In 2017, in order to tackle the ravages of time and film copies’ inevitable wear and tear, the Jerusalem Cinematheque took the decision to march the archive into the 21st century and in the process, bring about a digital revolution in the field of Israel’s audiovisual heritage. To kick things off, the cinematheque’s management reached out to a wide range of peers, institutions, and funds – all of which offered the scheme their full backing, including the Jaglom Foundation, the Beracha Foundation, Mifal HaPayis (Israel’s National Lottery), the Heritage wing of the government’s Ministry of Jerusalem, the Jerusalem Development Authority, and the Ministry of Culture.

As part of the scheme, state-of-the-art, top-end equipment worth millions of shekels was acquired and has since been used to clean up the copies and to scan both audio and video. A professional preservation lab running around the clock was set up at the archives. There, all film copies of the Hebrew and Israeli collections are copied and converted into the most advanced digital film formats. The archive team runs a whole system that is in charge of infrastructure, storage, and management of all film master files which supports reception, retrieval, handling, playing, mapping, and optimised management of the archive’s digital assets – including new digital deposits and scanned items.

Alongside restoration works, the archive both initiates and produces restored digital copies of select film works from the Israeli repertoire. What this means for these restoration jobs is that in addition to the auto-cleaning and scanning that takes place at the archive lab, there are also several manual processing stages – cleaning any and all scratches; fixing audio and video that has deteriorated over time, and also meticulous colour treatment (known as colour-grading) –this, in order to retain the film’s original qualities. Some of the films to have been restored thus far include Three Days and a Child (1967), Avanti Popolo (1986), Siege (1969), and Life According to Agfa (1992).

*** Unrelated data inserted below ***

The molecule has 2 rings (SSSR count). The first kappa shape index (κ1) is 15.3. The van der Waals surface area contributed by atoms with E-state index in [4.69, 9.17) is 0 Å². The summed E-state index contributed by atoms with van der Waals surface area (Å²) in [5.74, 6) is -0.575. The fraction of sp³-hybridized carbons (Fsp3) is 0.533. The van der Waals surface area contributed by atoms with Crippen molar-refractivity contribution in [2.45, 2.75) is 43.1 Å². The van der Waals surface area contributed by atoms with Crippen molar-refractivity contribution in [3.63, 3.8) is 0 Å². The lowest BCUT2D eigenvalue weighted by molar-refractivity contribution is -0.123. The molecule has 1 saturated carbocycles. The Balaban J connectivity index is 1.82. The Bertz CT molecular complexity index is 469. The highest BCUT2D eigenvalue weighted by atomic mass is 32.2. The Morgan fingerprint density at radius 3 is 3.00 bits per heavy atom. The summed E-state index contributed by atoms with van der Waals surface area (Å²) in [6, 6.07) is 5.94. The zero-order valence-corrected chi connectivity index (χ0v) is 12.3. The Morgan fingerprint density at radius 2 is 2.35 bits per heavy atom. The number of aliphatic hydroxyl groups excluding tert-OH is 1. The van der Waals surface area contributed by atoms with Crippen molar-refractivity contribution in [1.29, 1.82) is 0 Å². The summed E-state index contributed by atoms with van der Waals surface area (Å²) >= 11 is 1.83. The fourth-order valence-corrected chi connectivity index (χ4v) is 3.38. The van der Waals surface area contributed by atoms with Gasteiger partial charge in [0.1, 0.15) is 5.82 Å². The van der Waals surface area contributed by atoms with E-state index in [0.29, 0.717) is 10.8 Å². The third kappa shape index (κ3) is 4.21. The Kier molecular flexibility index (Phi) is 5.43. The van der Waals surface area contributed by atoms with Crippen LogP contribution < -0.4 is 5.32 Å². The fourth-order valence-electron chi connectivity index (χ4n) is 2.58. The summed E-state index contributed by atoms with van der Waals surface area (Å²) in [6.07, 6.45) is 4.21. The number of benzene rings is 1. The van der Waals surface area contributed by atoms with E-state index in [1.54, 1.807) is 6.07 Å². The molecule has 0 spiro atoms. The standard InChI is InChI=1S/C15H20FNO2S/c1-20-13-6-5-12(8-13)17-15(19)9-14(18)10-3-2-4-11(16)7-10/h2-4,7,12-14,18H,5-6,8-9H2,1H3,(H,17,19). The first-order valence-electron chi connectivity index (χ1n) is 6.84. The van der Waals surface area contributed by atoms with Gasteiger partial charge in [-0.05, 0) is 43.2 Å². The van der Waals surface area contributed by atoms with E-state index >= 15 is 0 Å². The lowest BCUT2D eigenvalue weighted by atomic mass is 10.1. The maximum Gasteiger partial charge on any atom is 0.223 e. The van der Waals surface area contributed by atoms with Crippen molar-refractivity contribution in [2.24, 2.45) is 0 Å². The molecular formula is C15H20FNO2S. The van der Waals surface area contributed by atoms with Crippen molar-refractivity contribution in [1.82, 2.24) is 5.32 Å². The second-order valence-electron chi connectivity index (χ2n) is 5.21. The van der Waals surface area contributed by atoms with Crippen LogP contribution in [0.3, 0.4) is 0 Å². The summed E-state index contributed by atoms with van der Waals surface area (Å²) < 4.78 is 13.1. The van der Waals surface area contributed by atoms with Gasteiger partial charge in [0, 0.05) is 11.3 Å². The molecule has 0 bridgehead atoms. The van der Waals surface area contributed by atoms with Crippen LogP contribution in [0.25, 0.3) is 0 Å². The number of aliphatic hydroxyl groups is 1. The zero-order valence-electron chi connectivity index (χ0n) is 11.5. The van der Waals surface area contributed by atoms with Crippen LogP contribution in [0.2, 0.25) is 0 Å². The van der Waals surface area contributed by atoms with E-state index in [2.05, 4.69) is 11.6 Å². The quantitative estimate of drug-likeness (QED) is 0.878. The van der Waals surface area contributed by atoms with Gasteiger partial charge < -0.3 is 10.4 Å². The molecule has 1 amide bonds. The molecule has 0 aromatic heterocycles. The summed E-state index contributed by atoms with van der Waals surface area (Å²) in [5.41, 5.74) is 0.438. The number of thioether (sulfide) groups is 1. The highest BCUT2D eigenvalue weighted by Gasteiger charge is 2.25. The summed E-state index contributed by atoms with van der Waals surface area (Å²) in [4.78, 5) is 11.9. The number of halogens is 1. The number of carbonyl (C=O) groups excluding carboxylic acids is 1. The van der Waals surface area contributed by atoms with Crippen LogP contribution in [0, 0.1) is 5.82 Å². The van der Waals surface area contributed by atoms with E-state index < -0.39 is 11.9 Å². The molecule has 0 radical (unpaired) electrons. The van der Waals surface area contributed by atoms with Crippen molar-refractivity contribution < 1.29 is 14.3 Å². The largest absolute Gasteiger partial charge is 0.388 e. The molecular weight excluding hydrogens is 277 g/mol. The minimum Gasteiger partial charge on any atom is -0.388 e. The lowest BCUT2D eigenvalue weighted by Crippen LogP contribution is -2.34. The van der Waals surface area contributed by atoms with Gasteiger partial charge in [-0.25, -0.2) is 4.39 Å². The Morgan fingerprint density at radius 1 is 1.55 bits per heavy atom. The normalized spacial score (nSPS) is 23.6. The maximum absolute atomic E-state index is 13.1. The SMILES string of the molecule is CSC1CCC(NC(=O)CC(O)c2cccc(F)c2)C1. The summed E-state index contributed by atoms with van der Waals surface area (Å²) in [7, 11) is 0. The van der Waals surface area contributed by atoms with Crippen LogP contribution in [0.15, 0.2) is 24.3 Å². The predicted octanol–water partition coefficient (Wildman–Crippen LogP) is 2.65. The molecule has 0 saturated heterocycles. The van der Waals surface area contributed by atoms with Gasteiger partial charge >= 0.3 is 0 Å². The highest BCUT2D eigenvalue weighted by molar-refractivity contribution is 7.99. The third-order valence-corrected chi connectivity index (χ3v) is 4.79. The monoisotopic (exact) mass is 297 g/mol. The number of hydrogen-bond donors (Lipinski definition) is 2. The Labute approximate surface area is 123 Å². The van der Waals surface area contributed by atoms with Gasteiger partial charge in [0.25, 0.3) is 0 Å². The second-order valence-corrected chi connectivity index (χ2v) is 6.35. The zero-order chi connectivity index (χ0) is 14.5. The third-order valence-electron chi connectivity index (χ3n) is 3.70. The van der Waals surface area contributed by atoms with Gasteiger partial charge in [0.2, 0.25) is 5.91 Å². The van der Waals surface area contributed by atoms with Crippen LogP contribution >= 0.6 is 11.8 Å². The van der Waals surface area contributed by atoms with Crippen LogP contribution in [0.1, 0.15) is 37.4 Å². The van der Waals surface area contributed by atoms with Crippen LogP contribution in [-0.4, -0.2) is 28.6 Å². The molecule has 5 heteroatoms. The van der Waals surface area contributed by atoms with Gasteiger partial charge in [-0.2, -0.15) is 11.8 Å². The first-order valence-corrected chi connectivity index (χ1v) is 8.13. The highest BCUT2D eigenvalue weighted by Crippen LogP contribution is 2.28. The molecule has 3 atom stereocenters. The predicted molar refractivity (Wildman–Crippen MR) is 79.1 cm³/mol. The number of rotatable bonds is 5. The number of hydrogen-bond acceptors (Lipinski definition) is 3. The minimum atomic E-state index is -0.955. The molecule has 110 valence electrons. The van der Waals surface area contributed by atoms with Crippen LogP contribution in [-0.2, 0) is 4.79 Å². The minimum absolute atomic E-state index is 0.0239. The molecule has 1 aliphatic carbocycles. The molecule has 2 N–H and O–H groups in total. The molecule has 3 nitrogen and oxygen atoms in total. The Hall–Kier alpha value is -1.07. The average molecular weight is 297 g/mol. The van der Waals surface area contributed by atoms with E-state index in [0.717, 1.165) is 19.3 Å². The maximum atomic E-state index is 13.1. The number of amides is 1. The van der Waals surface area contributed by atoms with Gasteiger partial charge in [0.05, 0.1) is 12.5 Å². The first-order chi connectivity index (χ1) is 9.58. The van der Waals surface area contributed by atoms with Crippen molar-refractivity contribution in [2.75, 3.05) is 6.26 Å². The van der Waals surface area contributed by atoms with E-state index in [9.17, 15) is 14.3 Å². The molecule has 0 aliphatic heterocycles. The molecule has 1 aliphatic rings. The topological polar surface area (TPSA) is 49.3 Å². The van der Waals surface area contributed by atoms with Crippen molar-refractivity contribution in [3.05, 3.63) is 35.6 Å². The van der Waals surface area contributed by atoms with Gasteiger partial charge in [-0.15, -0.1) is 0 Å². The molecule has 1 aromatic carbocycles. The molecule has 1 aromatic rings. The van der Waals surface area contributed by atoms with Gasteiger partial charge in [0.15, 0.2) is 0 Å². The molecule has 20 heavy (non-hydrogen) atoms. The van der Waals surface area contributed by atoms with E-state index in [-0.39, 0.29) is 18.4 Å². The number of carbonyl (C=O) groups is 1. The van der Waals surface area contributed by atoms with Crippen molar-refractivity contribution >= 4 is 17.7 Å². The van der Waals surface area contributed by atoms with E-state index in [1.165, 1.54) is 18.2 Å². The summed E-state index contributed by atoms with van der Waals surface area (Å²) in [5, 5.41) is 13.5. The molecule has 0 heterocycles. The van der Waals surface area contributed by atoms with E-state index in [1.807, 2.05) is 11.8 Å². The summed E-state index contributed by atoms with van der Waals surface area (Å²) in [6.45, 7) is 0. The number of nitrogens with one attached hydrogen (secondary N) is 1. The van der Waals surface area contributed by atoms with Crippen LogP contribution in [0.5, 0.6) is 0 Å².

In 2020, after several years of exhaustive scanning and preservation works, the next phase of the scheme began: making the films stored in the archive available to the general public and to professional bodies via a unique, online viewing platform. With the launch of the online platform, the archive has made good on its duty to preserve Israeli audio-visual heritage for future generations, adhering to professional, international standards whilst at the same time, also fulfilling its destiny as a champion of Israeli film, both locally and globally.

The archive’s new website offers access to Israeli film collections of all periods, including a VOD-enabled viewing option, a variety of platforms that enrich and enhance one’s viewing experience, and an in-depth exploration of the country’s documented audio-visual history, as well as collaborations with educational organisations, research institutions, and joint activities with the film industry.


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